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The Pekin City Council unanimously voted to schedule a public hearing regarding a proposed Business Development District during Monday’s meeting.
“Several weeks ago, we had a public hearing on the Business Development District ordinance,” said City Manager Mark Rothert. “There was some discussion to go back and add in a 1% Hotel/Motel Tax to the BDD ordinance. That required us to go back and re-start the public hearing process.”
A public hearing on the BDD ordinance is scheduled for Oct. 26 at 4:30 p.m., with another public meeting slated for Nov. 2 at 5 p.m. The council will consider the creation of a BDD at the Nov. 9 meeting.
A proposal to seek public assistance funding from the Federal Emergency Management Agency, through the Illinois Emergency Management Agency passed with unanimous consent. The funding would reimburse the city for expenditures on personal protective equipment, sanitation and safety materials, and medical
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Irrigation incurs big costs for Idaho farmers that can be offset by solar projects. (David Frazier/Flickr)
October 13, 2020
BOISE, Idaho — Some farmers fear a rate case before Idaho commissioners will throw shade on future solar projects. The state Public Utilities Commission will consider changes for farmers to its net-metering program, which credits producers for excess energy sent back to the grid.
The proposal could mean a lower net-metering credit rate. Russell Schiermeier is a farmer in Bruneau, located in the high desert of southwest Idaho. He has high energy costs and installed solar two years ago. Under Idaho Power’s proposed change, he would be grandfathered in under the current rates, but only for 10 years rather than 25 like residential customers.
“It seems to make a lot of sense to kind of keep everybody on the same playing field, because a solar panel on my house is not
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People are acting shocked—shocked, I tell you!—that the Trump/GOP strategy on coronavirus is essentially one of promoting herd immunity with the possible downside of as many as 2.5 million dead Americans.
We shouldn’t be surprised. It’s simply the logical extension of conservative policies on pretty much everything for the past 90 years—policies that have killed a hell of a lot more than just 2.5 million people.
Republicans simply don’t believe it’s part of the job of government to provide for the “general welfare” of the American people; instead, government—in their minds—should only run the police and the military, while maintaining a stable currency so business can function. Here are some other beliefs driving Republican policies:
+ Government shouldn’t help the elderly avoid poverty—Social Security should only go to those who set aside money during their working years, and be run by private insurance companies, as George W. Bush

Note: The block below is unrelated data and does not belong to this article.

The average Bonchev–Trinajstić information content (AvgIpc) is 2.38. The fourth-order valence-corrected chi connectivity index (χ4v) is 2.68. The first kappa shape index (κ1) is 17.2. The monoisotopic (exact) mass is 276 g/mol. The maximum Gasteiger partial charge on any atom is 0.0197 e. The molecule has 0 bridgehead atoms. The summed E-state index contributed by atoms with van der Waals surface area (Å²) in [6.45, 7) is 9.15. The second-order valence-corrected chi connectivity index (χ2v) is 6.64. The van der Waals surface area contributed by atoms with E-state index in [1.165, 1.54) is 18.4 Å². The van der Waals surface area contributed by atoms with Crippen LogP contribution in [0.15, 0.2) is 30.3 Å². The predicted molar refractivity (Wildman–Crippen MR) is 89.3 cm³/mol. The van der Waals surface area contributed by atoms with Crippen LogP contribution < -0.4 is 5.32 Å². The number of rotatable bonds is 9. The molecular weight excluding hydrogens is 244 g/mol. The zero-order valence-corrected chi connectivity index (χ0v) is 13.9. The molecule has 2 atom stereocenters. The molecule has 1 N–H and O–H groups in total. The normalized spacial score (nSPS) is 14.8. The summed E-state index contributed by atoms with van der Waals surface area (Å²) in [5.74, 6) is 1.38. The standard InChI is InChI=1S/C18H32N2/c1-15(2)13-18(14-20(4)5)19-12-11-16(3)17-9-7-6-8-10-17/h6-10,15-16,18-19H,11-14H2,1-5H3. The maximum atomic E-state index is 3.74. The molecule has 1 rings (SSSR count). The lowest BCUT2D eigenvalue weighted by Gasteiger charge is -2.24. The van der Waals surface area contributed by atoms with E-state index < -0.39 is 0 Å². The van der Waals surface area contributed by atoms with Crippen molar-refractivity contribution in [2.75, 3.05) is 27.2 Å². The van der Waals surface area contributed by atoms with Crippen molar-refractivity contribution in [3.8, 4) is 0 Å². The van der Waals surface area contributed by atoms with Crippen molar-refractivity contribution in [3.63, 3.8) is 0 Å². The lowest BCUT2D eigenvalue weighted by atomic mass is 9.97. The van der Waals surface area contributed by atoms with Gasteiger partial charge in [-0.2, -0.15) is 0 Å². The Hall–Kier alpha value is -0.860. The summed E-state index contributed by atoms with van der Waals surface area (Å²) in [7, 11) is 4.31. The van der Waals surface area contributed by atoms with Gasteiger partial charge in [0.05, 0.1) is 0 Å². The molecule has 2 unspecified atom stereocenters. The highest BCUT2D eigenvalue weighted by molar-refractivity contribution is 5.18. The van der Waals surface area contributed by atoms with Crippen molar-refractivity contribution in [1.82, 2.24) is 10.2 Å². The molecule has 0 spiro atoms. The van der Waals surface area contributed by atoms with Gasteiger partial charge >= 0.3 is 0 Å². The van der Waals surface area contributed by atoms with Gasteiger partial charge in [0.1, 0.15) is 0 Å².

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Government-employee unions are an economic army devoted to destroying business and industry — unless the business is dependent on government spending.
Here in New Jersey, the unemployment rate is 10.9%. Because of coronavirus safety restrictions, we are living under a central-command economy where the government decides who can be open for business and how they can open their businesses.
No sense of shame stopped the state from raising the gasoline tax 9.3 cents a gallon this month (under a formula triggered by a previously approved road-funding mechanism) during an economic downturn that this government caused. This does not bother the government unions one bit. No matter how bad the economy is, they will get their money.
The government and the media incited the masses with the fear of coronavirus. I think the danger is being exaggerated for political purposes. Through media propaganda and the promise of more compensation from taxpayers,
Shift Technologies Inc. Chief Executive George Arison didn’t even know what a SPAC was until last year. Now, his San Francisco-based online marketplace for used cars is hopping aboard the blank-check train on its way to becoming public.
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Special-purpose acquisition companies, also known as SPACs or blank-check companies, have been around for decades, but have made a big comeback this year amid the pandemic, thanks to low interest rates and stock-market volatility. Sports-betting operator DraftKings Inc.
electric-vehicle maker Nikola Corp.
electric-truck powertrain maker Hyliion Holdings Corp.
and space-flight company Virgin Galactic Holdings Inc.
are among the companies that have gone public via the SPAC route.
SPACs raise money in an initial public offering, then look to buy businesses, usually within a couple of years. When a SPAC finds a business and successfully negotiates the transaction, the two merge and the
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A SpaceX Falcon 9 lifts off.
To make getting into space as cheap as possible, rocket builders try to pack in as many satellites as possible. But what if they’e not all going to the same orbit? Just like you might need to ride a bike from the metro station to get to your final destination, satellites sometimes need a “last mile” solution too.
The next venture-backed space start-up that does just that is going public through a special acquisition company, or SPAC—a publicly traded company that raises money to buy a private firm, often one perceived as too risky to go public through a traditional IPO or a direct listing.
This time around, the target is Momentus Space. The purchaser is a fund raised by Stable Road Capital that trades on the NASDAQ as SRAC, and will become MNT in early 2021. It’s the same